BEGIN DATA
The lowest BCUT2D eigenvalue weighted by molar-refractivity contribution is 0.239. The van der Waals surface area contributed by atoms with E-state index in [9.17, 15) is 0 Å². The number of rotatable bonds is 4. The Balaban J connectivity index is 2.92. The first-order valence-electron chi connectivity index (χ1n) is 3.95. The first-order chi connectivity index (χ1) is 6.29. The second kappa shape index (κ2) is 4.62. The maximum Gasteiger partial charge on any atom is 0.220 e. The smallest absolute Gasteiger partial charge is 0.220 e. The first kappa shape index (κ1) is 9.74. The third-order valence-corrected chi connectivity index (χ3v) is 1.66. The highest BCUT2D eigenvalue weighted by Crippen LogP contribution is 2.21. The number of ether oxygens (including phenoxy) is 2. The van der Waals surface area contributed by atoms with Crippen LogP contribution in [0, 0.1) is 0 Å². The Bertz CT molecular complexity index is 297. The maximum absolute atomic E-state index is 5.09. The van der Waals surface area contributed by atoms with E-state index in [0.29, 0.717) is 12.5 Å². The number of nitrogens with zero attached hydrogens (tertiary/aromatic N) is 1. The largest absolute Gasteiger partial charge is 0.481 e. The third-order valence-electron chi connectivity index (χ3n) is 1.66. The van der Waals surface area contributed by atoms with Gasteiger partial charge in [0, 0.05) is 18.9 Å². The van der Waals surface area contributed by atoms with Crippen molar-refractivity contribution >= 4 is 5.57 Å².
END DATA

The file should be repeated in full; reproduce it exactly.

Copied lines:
The lowest BCUT2D eigenvalue weighted by molar-refractivity contribution is 0.239. The van der Waals surface area contributed by atoms with E-state index in [9.17, 15) is 0 Å². The number of rotatable bonds is 4. The Balaban J connectivity index is 2.92. The first-order valence-electron chi connectivity index (χ1n) is 3.95. The first-order chi connectivity index (χ1) is 6.29. The second kappa shape index (κ2) is 4.62. The maximum Gasteiger partial charge on any atom is 0.220 e. The smallest absolute Gasteiger partial charge is 0.220 e. The first kappa shape index (κ1) is 9.74. The third-order valence-corrected chi connectivity index (χ3v) is 1.66. The highest BCUT2D eigenvalue weighted by Crippen LogP contribution is 2.21. The number of ether oxygens (including phenoxy) is 2. The van der Waals surface area contributed by atoms with Crippen LogP contribution in [0, 0.1) is 0 Å². The Bertz CT molecular complexity index is 297. The maximum absolute atomic E-state index is 5.09. The van der Waals surface area contributed by atoms with E-state index in [0.29, 0.717) is 12.5 Å². The number of nitrogens with zero attached hydrogens (tertiary/aromatic N) is 1. The largest absolute Gasteiger partial charge is 0.481 e. The third-order valence-electron chi connectivity index (χ3n) is 1.66. The van der Waals surface area contributed by atoms with Gasteiger partial charge in [0, 0.05) is 18.9 Å². The van der Waals surface area contributed by atoms with Crippen molar-refractivity contribution >= 4 is 5.57 Å².